Fewer than half as many people turned out for Thursday’s second Evanston city budget workshop as appeared for the first one Saturday.

It was unclear whether the rest had been bored to tears by Saturday’s string of presentations by city department heads, despaired of the workshop process leading to the budget results they wanted, or were just distracted by the chance to watch the Chicago Bears lose to San Francisco on television.

It probably didn’t help that city officials permitted no substitutions from the citizens’ bench — banishing anyone who hadn’t shown up Saturday at the Levy Center to the spectator’s gallery for Thursday’s session at the Crown Center.

But around 30 of the roughly 75 who showed Saturday did return to be led through a series of exercises by consultant Lynn Montei apparently designed to build solidarity around attitudes about Evanston before getting down to the potentially divisive process of deciding whose ox should get gored.

You probably will not be surprised to hear that the workshoppers agreed that Evanston is an excellent place to live with ethnic and economic diversity, arts and culture, good transportation options and a great university.

There was a bit of counterpoint to that theme though, with some suggesting we have a hubris or arrogance about how great our town is that leads us to neglect to seek out the best ideas from other places.

Many agreed that the city lacks fiscal responsibility, tries to be all things to all people and doesn’t do enough to retain businesses or create new jobs.

Reading from a list prepared by people at her table, Joan Hickman said the city needed to maintain justice and equity but not raise taxes and be business friendly.

From his table’s list Carl Bova said the city needs to develop a passion for fiscal responsibility, recognize that doing nothing sometimes saves money and try to make whatever personnel cuts may be needed over the next several years all at once, presumably to reduce the adverse impact on the morale of the city’s remaining workers.

Toward the end of the evening the discussion edged closer to specifics with former 7th Ward aldermanic candidate John Zbesko asking about options for privatizing government services like garbage collection, while adding that he didn’t necessarily favor the idea.

And residents at one table wrestled with the question of whether cuts should totally avoid social service programs or try to be balanced so as to not disproportionately affect the needy.

City Manager Wally Bobkiewicz promised as the meeting ended that the next workshop, at 7 p.m. Tuesday at the Fleetwood-Jourdain Center, would really get down to specifics about how to close the projected $8 million gap in the $90 million general fund budget for next year.

The agenda says it will focus on “Idea generation and development around service levels and efficiencies, cost containment, non-revenue tax sources and other innovations.”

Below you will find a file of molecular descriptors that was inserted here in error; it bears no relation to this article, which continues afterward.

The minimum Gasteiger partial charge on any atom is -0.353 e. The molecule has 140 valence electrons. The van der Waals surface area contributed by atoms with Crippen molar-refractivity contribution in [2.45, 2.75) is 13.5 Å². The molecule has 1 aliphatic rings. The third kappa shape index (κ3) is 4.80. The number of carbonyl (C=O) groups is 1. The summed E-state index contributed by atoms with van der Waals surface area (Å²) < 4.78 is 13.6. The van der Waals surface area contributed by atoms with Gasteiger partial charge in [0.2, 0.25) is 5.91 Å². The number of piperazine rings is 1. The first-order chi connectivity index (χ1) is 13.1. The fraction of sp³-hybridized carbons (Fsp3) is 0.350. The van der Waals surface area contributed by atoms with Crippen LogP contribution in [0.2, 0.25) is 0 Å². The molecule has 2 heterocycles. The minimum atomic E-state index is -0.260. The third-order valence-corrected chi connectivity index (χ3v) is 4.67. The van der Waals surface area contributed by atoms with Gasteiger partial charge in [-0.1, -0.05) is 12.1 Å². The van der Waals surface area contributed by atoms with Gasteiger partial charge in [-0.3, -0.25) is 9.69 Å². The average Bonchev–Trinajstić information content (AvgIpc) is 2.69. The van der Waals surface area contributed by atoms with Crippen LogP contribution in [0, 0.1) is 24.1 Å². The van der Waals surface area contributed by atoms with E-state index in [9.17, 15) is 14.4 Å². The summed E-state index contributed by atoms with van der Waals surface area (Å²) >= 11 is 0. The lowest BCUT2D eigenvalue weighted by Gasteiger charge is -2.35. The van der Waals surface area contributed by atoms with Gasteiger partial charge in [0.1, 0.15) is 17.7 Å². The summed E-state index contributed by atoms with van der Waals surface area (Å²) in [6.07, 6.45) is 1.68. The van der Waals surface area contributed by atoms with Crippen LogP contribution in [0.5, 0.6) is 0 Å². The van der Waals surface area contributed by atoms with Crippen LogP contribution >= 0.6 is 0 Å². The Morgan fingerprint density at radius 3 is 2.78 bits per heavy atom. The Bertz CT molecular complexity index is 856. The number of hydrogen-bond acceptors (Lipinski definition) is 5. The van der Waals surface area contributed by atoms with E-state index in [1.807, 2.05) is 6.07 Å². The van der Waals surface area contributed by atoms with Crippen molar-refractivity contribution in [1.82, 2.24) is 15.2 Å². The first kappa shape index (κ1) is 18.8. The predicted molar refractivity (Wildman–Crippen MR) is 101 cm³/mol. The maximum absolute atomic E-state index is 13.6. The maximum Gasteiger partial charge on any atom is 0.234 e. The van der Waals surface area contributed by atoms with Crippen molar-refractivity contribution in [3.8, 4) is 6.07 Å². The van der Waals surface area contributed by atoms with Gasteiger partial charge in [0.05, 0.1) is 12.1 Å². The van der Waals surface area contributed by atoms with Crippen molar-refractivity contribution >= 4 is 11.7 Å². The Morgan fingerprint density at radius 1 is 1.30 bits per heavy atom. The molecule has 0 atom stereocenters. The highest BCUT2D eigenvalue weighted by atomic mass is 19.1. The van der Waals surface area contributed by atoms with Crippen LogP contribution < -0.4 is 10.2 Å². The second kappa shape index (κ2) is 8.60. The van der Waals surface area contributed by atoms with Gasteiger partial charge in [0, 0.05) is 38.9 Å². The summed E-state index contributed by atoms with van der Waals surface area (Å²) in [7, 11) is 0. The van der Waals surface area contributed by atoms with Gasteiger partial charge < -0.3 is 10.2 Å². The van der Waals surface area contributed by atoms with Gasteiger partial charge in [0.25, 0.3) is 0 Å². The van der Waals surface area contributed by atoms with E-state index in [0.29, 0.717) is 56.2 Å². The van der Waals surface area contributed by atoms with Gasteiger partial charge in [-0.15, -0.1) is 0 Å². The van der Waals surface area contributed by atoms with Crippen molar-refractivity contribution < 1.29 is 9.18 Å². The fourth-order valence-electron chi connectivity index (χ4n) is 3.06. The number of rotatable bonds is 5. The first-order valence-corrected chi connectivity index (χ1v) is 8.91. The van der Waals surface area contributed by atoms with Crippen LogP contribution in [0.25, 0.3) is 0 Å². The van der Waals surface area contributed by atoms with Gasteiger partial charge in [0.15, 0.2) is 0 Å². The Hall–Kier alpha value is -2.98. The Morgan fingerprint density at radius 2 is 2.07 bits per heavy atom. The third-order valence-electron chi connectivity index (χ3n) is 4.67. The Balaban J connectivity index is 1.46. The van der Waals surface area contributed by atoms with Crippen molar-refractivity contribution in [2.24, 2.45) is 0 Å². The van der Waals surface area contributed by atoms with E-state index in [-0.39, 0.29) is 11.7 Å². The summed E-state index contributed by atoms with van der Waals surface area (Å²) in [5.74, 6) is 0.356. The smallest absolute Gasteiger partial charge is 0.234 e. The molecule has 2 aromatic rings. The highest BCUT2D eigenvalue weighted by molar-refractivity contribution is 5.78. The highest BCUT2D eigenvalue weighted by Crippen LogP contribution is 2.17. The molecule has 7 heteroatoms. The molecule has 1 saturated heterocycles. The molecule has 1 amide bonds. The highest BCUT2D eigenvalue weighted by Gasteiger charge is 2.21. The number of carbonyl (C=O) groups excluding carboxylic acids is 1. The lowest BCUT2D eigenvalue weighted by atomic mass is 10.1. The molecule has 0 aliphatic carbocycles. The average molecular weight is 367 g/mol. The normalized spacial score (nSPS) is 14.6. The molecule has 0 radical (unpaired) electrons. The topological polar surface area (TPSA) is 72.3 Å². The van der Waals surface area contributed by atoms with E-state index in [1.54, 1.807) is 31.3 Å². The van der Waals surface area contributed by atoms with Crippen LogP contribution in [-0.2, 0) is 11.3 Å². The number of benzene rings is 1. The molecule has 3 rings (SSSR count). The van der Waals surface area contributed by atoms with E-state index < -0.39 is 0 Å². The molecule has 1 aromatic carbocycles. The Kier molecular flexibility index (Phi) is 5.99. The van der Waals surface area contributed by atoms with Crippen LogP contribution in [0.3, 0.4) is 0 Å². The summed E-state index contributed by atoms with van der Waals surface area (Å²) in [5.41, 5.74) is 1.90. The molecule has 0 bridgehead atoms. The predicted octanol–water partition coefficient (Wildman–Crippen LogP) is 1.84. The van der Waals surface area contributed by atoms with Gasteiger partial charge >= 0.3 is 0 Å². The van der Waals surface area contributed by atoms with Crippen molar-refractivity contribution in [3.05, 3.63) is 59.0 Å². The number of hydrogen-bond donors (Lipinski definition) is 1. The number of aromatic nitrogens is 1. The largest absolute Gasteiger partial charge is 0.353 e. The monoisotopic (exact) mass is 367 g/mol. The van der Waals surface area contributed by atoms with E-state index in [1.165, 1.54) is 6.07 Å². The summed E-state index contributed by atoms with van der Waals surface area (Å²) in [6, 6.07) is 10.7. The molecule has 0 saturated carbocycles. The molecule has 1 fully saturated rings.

In the meantime Bobkiewicz promised to have city staff continue to post information about the budget and city services to the budget workshop section of the city’s website.

Program note

A tape of the Thursday budget workshop will be replayed on Comcast cable channel 16 in Evanston on Saturday at about 2:40 p.m., Sunday at about 4:40 p.m. and Tuesday at about 2:40 p.m. Or, you can watch the video online here …

Bill Smith is the editor and publisher of Evanston Now.

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  1. Budget Meeting—Why bother, the council will do what they want
    People have learned that the Council will do what they want no matter how many residents want something else and how much common sense would already have shown the Council what they should do.
    No the Council will continue to pick favorite companies do dole out money to, almost plead with unions and contractors to take as much money as they want, spend on ‘art'(?) because they think money is free, waste time and money on renaming schools and city hall [no offense to the former mayor who did a good job, but the Council has better uses of time and money], and every thing they think will make voters in their area re-elect them.
    Years ago the size of the Council was cut, seems like a good idea to do that again ! as well as all the departments and make work that push costs up and frustrate citizens for no reason.

  2. Budget Brigade Fades
    While interest may not fade, life does often require balancing activities and time. Sorry, interested ss I am about the outcome, conflicts do intervene. I yield my time for the next session to someone who couldn’t attend the Saturday session. Had I thought about it sooner, I would have done this for last night as well.

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